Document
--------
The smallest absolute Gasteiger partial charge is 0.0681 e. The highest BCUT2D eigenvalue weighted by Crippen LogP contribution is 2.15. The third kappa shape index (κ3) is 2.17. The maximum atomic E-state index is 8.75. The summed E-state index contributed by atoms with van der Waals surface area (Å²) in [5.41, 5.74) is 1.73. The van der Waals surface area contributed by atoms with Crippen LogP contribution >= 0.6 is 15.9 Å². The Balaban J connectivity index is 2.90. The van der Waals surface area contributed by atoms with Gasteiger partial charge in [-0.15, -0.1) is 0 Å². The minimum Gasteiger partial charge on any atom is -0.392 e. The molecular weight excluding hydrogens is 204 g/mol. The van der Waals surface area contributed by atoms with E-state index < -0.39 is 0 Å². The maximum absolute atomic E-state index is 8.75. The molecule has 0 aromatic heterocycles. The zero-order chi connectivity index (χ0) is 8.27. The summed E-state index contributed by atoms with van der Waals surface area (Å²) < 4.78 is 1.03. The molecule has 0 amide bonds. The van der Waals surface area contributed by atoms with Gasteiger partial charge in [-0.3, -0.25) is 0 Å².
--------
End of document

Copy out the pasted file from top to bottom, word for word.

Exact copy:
The smallest absolute Gasteiger partial charge is 0.0681 e. The highest BCUT2D eigenvalue weighted by Crippen LogP contribution is 2.15. The third kappa shape index (κ3) is 2.17. The maximum atomic E-state index is 8.75. The summed E-state index contributed by atoms with van der Waals surface area (Å²) in [5.41, 5.74) is 1.73. The van der Waals surface area contributed by atoms with Crippen LogP contribution >= 0.6 is 15.9 Å². The Balaban J connectivity index is 2.90. The van der Waals surface area contributed by atoms with Gasteiger partial charge in [-0.15, -0.1) is 0 Å². The minimum Gasteiger partial charge on any atom is -0.392 e. The molecular weight excluding hydrogens is 204 g/mol. The van der Waals surface area contributed by atoms with E-state index < -0.39 is 0 Å². The maximum absolute atomic E-state index is 8.75. The molecule has 0 aromatic heterocycles. The zero-order chi connectivity index (χ0) is 8.27. The summed E-state index contributed by atoms with van der Waals surface area (Å²) < 4.78 is 1.03. The molecule has 0 amide bonds. The van der Waals surface area contributed by atoms with Gasteiger partial charge in [-0.3, -0.25) is 0 Å².